Identity Shifts for Teens, But Not Their Religion
Adolescence is a time of exploration and growth, a time when teens begin to develop their own self-awareness and confirm their identification with specific social groups and cultures.
While this part of life is full of adventure, a new UCLA study finds that one aspect of a teen’s life largely stays the course — religion.
Andrew J. Fuligni, Ph.D., and colleagues found that teens, regardless of their ethnic background, retained their religious identity even as their participation in religious activities, such as attending church, declined.
Further, they found that adolescents’ ethnic background shaped their religious identity and participation.
The study appears in the current edition of the journal Child Development.
Researchers examined three groups of teens — adolescents from Asian, Latin American and European backgrounds — and found that after controlling for ethnic differences in religious affiliation, socioeconomic background and generational status, religious identity remained stable throughout high school, even as religious participation declined.
Teens from Latin American and Asian backgrounds reported higher levels of religious identity, while adolescents from Latin American backgrounds reported higher rates of religious participation.
When changes in religious identity did occur in this age group, they were associated with changes in ethnic and family identities, suggesting important linkages in the development of these social identities during adolescence.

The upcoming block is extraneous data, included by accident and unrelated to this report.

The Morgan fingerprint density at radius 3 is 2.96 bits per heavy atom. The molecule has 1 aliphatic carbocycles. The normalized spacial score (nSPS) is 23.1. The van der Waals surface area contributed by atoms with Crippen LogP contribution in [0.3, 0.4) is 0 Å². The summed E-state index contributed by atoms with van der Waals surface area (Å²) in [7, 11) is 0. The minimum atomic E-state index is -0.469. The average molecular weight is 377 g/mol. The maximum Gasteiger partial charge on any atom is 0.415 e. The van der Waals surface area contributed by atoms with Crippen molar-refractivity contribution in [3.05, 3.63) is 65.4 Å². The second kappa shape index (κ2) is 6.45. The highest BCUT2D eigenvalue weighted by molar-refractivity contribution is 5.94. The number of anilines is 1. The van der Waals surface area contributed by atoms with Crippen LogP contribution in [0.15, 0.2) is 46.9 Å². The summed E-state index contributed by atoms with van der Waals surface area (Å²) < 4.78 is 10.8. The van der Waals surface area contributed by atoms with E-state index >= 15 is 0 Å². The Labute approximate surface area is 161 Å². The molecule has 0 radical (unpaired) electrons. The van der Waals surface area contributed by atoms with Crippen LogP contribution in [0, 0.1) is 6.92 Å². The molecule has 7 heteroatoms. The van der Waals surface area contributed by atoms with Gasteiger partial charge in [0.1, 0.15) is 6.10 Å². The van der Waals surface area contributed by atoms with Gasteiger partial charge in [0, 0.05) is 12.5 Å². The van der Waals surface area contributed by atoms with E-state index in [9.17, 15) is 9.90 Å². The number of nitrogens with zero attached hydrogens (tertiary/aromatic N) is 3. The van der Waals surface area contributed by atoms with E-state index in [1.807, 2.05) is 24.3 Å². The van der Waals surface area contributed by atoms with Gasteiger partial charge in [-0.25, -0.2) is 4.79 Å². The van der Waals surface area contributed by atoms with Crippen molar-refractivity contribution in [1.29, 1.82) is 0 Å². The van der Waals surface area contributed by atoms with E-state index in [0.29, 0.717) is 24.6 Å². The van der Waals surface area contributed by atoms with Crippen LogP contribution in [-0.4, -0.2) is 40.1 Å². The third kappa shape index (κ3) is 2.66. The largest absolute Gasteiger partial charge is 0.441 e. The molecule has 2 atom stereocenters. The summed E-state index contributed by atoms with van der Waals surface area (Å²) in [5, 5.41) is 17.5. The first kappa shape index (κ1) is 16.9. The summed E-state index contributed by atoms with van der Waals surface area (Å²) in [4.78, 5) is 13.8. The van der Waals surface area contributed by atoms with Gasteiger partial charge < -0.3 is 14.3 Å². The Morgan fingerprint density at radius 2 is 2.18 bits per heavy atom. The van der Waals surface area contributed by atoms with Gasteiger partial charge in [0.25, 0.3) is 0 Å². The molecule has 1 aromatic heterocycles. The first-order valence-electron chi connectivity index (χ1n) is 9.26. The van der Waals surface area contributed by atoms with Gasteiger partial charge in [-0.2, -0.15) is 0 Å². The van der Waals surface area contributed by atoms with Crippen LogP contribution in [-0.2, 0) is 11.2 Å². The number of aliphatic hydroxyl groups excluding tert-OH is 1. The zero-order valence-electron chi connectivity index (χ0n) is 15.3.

“Adolescence is a critical time for self-awareness and exploration,” said Fuligni. “There’s been a lot of research about adolescents’ social identities in the areas of ethnicity and gender but very little on the role of religion, and even less work on the degree of religious identification and participation among adolescents from ethnic minority backgrounds.”
The results, said Fuligni, were not a complete surprise. Despite all the turmoil of those years, kids still have a routine and consistency to their day.
“Greater change likely occurs at prominent points of transition, such as the upcoming transition to adulthood,” he said.
“Moving away from home, encountering new work environments, attending college, developing long-term romantic relationships — those markers in our lives — are all features of the period after high school that may cause more significant change in religious identity.”
The drop-off in religious participation, such as church attendance, was not too surprising either, Fuligni said.
“While there was a significant decline across the high school years, it’s possible that teens were simply busy doing other things, perhaps a part-time job, taking part in extra-curricular activities or simply socializing with peers,” he said.
“Plus, kids are beginning to make their own decisions, and where attendance at religious services and activities is driven by parents earlier in childhood, parents may be allowing their teens to make their own decisions about participation as they progress through high school.”
Nauert PhD, R. (2015). Identity Shifts for Teens, But Not Their Religion. Psych Central. Retrieved on January 21, 2017, from https://psychcentral.com/news/2011/07/01/identity-shifts-for-teens-but-not-their-religion/27434.html